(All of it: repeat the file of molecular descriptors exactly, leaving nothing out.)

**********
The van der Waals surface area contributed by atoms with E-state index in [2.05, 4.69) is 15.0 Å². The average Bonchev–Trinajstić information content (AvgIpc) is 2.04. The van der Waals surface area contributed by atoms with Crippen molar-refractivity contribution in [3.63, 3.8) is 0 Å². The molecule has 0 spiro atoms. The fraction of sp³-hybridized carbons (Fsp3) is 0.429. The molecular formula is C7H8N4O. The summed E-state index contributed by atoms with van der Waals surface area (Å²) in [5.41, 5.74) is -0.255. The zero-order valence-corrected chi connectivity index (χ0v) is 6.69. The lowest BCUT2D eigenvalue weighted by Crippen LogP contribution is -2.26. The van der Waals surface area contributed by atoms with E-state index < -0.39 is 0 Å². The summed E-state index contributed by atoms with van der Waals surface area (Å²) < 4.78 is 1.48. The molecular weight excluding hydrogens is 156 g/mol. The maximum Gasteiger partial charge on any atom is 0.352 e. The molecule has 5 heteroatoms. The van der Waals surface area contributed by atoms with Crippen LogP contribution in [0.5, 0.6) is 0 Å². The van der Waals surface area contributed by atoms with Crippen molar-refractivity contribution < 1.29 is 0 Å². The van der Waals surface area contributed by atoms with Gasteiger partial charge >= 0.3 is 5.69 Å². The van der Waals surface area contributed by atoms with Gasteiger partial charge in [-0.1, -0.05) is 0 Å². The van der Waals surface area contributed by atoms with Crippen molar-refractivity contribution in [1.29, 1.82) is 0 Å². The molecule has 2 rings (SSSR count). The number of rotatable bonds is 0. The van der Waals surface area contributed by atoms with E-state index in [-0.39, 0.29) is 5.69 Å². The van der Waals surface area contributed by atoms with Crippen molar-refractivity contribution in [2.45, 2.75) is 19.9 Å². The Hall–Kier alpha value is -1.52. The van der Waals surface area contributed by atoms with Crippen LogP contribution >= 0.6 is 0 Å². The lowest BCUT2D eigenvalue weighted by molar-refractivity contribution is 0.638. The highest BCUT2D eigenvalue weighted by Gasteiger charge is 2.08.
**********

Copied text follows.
The van der Waals surface area contributed by atoms with E-state index in [2.05, 4.69) is 15.0 Å². The average Bonchev–Trinajstić information content (AvgIpc) is 2.04. The van der Waals surface area contributed by atoms with Crippen molar-refractivity contribution in [3.63, 3.8) is 0 Å². The molecule has 0 spiro atoms. The fraction of sp³-hybridized carbons (Fsp3) is 0.429. The molecular formula is C7H8N4O. The summed E-state index contributed by atoms with van der Waals surface area (Å²) in [5.41, 5.74) is -0.255. The zero-order valence-corrected chi connectivity index (χ0v) is 6.69. The lowest BCUT2D eigenvalue weighted by Crippen LogP contribution is -2.26. The van der Waals surface area contributed by atoms with E-state index < -0.39 is 0 Å². The summed E-state index contributed by atoms with van der Waals surface area (Å²) < 4.78 is 1.48. The molecular weight excluding hydrogens is 156 g/mol. The maximum Gasteiger partial charge on any atom is 0.352 e. The molecule has 5 heteroatoms. The van der Waals surface area contributed by atoms with Crippen LogP contribution in [0.5, 0.6) is 0 Å². The van der Waals surface area contributed by atoms with Crippen molar-refractivity contribution < 1.29 is 0 Å². The van der Waals surface area contributed by atoms with Gasteiger partial charge >= 0.3 is 5.69 Å². The van der Waals surface area contributed by atoms with Gasteiger partial charge in [-0.1, -0.05) is 0 Å². The van der Waals surface area contributed by atoms with Crippen molar-refractivity contribution in [1.29, 1.82) is 0 Å². The molecule has 2 rings (SSSR count). The number of rotatable bonds is 0. The van der Waals surface area contributed by atoms with E-state index in [-0.39, 0.29) is 5.69 Å². The van der Waals surface area contributed by atoms with Crippen molar-refractivity contribution in [2.45, 2.75) is 19.9 Å². The Hall–Kier alpha value is -1.52. The van der Waals surface area contributed by atoms with Crippen LogP contribution >= 0.6 is 0 Å². The lowest BCUT2D eigenvalue weighted by molar-refractivity contribution is 0.638. The highest BCUT2D eigenvalue weighted by Gasteiger charge is 2.08.